A box filled with perfectly preserved clothing from a 17th-century shipwreck turns out to be from the English Royal Court.
The luxurious wardrobe was discovered near Texel, and belonged to the royal court of the English Queen Henrietta Maria. The queen was travelling to the Netherlands on a secret mission when one of her baggage ships sunk in the Wadden Sea in March 1642.
The now famous silk gown is gorgeously decorated and is in near-perfect condition. It is the showpiece of a larger archaeological find and is currently on display in the Netherlands. Maarten van Bommel, a conservation scientist at the University of Amsterdam, said in a statement:
“We have seldom — perhaps even never — witnessed a find of this scale in a maritime context.”
Researchers believe that it most likely belonged to Jean Kerr, Countess of Roxburghe (c. 1585-1643), lady-in-waiting and confidante to Queen Henrietta Maria (1609-1669). Jean was one of two ladies-in-waiting whose clothes were lost with the ship, however, the style and size of the gown strongly indicates that it would have belonged to Kerr, who was the elder of the two.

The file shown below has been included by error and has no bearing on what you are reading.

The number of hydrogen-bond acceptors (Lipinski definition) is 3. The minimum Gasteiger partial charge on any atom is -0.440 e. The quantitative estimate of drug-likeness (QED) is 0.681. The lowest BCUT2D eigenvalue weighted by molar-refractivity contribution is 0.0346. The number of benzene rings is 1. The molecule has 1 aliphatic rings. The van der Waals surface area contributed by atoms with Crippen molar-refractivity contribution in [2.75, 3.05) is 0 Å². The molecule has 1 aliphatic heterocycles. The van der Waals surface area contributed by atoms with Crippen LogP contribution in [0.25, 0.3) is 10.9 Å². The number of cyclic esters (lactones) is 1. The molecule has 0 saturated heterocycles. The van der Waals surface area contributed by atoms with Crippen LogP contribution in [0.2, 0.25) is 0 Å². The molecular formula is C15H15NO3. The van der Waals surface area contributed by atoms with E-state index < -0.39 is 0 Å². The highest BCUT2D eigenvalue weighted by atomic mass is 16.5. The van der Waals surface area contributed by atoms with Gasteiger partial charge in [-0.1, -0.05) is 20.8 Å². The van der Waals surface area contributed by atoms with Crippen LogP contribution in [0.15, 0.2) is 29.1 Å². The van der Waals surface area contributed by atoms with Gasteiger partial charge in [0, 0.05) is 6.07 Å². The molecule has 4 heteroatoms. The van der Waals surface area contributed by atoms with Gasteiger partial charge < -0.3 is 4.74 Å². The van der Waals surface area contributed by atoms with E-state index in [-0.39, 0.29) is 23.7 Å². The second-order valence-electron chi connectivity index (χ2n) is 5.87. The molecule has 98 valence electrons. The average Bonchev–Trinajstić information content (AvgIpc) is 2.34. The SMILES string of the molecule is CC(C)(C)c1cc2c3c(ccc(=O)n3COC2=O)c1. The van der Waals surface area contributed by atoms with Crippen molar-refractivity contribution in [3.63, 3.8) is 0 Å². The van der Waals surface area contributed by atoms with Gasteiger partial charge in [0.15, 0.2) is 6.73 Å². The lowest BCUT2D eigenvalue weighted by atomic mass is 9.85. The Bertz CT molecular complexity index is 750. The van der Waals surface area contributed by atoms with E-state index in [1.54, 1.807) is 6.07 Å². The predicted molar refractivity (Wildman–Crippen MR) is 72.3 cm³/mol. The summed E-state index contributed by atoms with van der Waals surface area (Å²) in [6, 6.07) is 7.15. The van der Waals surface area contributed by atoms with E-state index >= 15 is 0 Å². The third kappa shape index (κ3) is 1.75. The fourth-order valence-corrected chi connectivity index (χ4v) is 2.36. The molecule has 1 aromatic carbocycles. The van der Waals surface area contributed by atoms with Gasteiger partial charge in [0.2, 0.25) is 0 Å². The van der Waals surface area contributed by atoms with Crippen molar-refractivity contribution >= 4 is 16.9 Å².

The shipwreck was discovered in the Wadden Sea, off the island of Texel, and is part of the Netherlands. The narrow waterway would have been a place to anchor while waiting for cargo or to wait out bad weather. As a result, it’s a graveyard of hundreds of ships that sank during rough storms.
Archaeologists retrieved the clothing box that was filled with many different pieces of apparel, which included a cloak, stockings, and bodices decorated with an astounding amount of gold and silver thread.
All the clothing was around the same size, which suggests that it was most likely the wardrobe of one woman. There was also Italian pottery, a beaded handbag, a silver chalice, perfumes, and book covers emblazoned with the seal of the Royal House of Stuart in England.